Do you ever find a temporary solution to something and then realise six months down the line that you’re temporary solution has become a permanent fixture? That’s what happened with Maggie’s laundry bin. Wow that sounds like a dull way to introduce a post but I’ll continue anyway.
We’ve been using a very shallow container to hold all her dirty clothes since near the beginning of her life out of the womb and I’ve been meaning to find something else ever since. Shallow is not the best for babies that churn through a lot of outfits with poo explosions and all those fun and games. You could say it encouraged me to do more loads of washing but I wasn’t a fan of all her mini outfits overflowing out off the top. I designed this much larger and much cuter laundry bin to meet the need and seven months on it’s finally landed in her bedroom. Meet my handy bear friend who is easy to make and practical to boot!
- 1m x 1m (depending on size of laundry bin) 3 – 4 mm felt
- Round plate or chopping board at desired circumference for laundry bin
- Fabric Scissors
- Tape measure
- Card scraps
- Needle with a large enough hole to thread embroidery thread through & a standard needle
- White embroidery thread
- Black embroidery thread
- Grey sewing thread
Start by drawing around your circular item, onto the felt.
Cut this shape out as neatly as you can. It’s a good idea to use a tape measure to follow the circumference and measure how wide the joining piece of felt needs to be.
Cut the rest of the felt to the correct width and then decide how tall you’d like your laundry bin. Measure this distance from the bottom and mark with a pencil. Continue to do this all the way across until you can see a clear and even line to cut.
Now cut along these points, joining the dots with each snip.
Now to sew up either end of this piece of felt to make a cylinder. Start by pinning this join together the whole way up and then thread your needle with the embroidery thread. Cut a piece of card to the size you’d like each stitch and gap between stitches to be. Mine was about 1.5cm. Then tie a knot in the embroidery thread and start on what will be the inside. Do large running stitches using the card guide as you go. This will help it to look even.
Once you’ve sewn the felt into a cylinder, find the middle on the opposite side and draw your bear face on in pencil.
Thread your needle with black embroidery thread this time and follow the pencil lines with a smaller running stitch.
For the nose I outlined the shape with the same running stitch and then filled it in with large stitches from top to bottom, all the way along. Keep them close together to get a solid fill.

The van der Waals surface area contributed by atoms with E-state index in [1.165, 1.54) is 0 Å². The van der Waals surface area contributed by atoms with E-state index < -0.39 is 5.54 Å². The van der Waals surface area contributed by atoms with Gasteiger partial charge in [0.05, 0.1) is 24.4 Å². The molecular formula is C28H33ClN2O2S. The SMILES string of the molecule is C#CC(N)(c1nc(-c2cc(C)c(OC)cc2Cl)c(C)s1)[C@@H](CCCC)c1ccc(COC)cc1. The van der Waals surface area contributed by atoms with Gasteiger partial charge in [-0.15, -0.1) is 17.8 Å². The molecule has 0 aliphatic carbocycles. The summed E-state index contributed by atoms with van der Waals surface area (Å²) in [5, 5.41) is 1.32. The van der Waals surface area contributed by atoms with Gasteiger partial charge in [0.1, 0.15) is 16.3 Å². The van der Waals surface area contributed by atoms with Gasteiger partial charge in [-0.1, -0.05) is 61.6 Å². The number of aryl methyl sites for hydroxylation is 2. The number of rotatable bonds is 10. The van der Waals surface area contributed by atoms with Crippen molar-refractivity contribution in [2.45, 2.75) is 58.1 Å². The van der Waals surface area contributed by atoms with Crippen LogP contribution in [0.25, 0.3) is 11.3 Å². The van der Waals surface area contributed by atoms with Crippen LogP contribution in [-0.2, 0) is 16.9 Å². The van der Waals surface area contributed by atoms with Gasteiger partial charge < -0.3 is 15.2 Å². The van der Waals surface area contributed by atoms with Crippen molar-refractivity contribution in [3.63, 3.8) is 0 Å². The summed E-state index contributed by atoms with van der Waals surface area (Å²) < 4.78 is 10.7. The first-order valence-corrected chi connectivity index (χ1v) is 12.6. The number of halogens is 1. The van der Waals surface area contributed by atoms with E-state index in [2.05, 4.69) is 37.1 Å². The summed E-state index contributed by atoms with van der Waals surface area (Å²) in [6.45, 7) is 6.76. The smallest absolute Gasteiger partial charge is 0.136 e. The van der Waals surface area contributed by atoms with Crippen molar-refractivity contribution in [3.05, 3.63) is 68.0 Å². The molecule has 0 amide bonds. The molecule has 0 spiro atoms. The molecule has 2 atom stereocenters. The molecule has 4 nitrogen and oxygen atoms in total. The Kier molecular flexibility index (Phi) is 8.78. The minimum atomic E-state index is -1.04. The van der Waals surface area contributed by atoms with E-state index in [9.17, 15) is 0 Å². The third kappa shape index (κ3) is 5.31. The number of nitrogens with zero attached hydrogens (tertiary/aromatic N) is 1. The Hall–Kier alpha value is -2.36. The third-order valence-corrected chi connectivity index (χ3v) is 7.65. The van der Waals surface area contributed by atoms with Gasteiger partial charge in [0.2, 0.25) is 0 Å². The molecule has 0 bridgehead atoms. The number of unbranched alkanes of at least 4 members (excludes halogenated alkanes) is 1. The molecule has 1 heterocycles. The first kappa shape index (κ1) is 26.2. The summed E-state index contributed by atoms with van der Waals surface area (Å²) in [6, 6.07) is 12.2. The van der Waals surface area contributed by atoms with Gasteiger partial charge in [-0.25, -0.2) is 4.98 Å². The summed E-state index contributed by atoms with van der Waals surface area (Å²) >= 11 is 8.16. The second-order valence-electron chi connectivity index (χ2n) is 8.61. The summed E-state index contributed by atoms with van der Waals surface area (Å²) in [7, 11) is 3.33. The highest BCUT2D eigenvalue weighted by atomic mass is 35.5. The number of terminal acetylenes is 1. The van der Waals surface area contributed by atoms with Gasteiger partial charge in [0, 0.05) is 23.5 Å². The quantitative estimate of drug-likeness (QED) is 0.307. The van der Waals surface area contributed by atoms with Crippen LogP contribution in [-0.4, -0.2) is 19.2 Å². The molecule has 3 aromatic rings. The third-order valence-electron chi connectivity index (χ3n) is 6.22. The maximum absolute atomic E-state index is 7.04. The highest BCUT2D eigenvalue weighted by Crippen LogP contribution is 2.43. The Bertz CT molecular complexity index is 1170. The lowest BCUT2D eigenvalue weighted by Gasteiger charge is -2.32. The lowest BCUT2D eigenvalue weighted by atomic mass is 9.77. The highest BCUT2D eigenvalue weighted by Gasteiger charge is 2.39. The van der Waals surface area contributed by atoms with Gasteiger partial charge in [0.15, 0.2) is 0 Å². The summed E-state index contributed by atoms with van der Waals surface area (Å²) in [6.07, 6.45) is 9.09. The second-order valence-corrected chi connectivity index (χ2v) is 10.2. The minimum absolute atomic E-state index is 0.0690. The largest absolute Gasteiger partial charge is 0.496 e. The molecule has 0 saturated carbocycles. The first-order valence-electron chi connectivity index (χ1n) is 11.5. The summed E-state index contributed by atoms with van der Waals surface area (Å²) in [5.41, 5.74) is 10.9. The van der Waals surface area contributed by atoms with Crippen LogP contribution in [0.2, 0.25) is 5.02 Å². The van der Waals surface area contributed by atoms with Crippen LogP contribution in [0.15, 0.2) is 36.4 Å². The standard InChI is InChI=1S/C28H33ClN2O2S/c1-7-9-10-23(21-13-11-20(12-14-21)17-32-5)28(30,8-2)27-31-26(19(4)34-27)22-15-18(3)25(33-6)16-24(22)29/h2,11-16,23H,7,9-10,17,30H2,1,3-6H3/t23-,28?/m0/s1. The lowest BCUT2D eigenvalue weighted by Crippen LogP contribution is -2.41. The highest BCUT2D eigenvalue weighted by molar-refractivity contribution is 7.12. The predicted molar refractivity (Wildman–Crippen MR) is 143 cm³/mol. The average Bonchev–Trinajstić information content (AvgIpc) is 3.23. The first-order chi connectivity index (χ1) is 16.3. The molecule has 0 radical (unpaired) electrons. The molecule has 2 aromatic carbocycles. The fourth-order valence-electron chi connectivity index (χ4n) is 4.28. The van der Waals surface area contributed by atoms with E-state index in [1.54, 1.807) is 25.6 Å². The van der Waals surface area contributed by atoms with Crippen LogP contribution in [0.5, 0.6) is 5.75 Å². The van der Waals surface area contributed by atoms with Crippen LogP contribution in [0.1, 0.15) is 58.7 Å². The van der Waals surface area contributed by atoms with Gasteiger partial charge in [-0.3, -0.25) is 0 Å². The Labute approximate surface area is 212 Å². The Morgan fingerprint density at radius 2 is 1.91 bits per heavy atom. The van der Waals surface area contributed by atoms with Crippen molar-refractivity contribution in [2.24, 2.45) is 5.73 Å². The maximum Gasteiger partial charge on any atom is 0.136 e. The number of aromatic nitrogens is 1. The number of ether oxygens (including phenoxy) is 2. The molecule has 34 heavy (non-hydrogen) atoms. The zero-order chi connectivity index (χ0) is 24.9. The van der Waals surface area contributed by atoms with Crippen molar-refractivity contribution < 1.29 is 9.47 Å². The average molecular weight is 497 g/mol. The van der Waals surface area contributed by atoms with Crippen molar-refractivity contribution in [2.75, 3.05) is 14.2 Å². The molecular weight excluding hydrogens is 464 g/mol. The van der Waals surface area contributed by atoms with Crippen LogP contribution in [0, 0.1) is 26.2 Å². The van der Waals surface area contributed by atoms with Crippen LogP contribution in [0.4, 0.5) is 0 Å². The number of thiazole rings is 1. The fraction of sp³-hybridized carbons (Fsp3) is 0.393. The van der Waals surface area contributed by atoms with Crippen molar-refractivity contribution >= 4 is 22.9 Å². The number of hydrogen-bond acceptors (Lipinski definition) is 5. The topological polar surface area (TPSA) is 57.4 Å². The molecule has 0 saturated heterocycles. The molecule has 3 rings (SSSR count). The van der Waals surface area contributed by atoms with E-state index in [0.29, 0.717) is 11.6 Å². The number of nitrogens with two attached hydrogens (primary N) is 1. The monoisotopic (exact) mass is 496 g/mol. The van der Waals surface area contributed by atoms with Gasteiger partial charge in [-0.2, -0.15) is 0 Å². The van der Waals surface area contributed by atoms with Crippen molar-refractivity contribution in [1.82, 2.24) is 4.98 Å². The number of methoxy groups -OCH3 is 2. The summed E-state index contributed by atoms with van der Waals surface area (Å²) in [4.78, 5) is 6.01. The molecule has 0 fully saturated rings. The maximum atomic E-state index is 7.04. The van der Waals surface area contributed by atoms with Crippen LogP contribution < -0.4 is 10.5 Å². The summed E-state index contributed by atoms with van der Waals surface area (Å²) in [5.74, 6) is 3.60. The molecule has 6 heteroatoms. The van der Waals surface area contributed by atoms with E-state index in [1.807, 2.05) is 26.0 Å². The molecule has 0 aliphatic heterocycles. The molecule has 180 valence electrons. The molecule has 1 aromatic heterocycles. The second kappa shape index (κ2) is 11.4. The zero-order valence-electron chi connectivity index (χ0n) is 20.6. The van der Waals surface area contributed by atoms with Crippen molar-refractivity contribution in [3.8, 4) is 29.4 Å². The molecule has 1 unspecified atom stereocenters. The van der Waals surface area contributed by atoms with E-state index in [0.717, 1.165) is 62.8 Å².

Now to make the ears. Use a piece of card to create a template. Fold a section in half an draw half the ear on. Now you can cut through both and unfold to reveal an even shape. Lay this on the felt and draw yourself two ears. Cut them both out.
Pinch each ear in slightly at the bottom and thread your needle with ordinary sewing thread. Stitch this pinch together to make a more convincing ear shape.
When you’ve finished they should look a little something like this.
Using the eyes as guides you can pin where you want each ear to go along the top edge. This will mean you get them nice and even.
Use the pin guides to stick each ear on with fabric glue. Just press on a line of glue along the bottom of each and press down to adhere.
Fold your base circle in half and pin on either side to get the halfway point and then do the same again but fold the other way and pin the edges. This will mean you’ve marked quarter with pins. Then pin in between each pin to give you pin markers for eights of the circle. Do the same for the bottom of your felt cylinder and then join both the circle to the cylinder by lining up these pin points, pinning both layers of felt together.
Thread your needle with embroidery thread again, knot and sew through both layers of felt with a medium sized running stitch. Try and keep the stitches roughly even and making sure your felt edges are lined up as you go (obviously your pins will help with that).
Continue the whole way round until your stitches meet and then finish off with another knot and snip any excess thread and you’re done!
It works well for a baby’s room, right through to a kid’s room and could be adapted to a different animal like a cat or a bunny, depending on what your little one likes most. I’m already enjoying our new and improved laundry bin!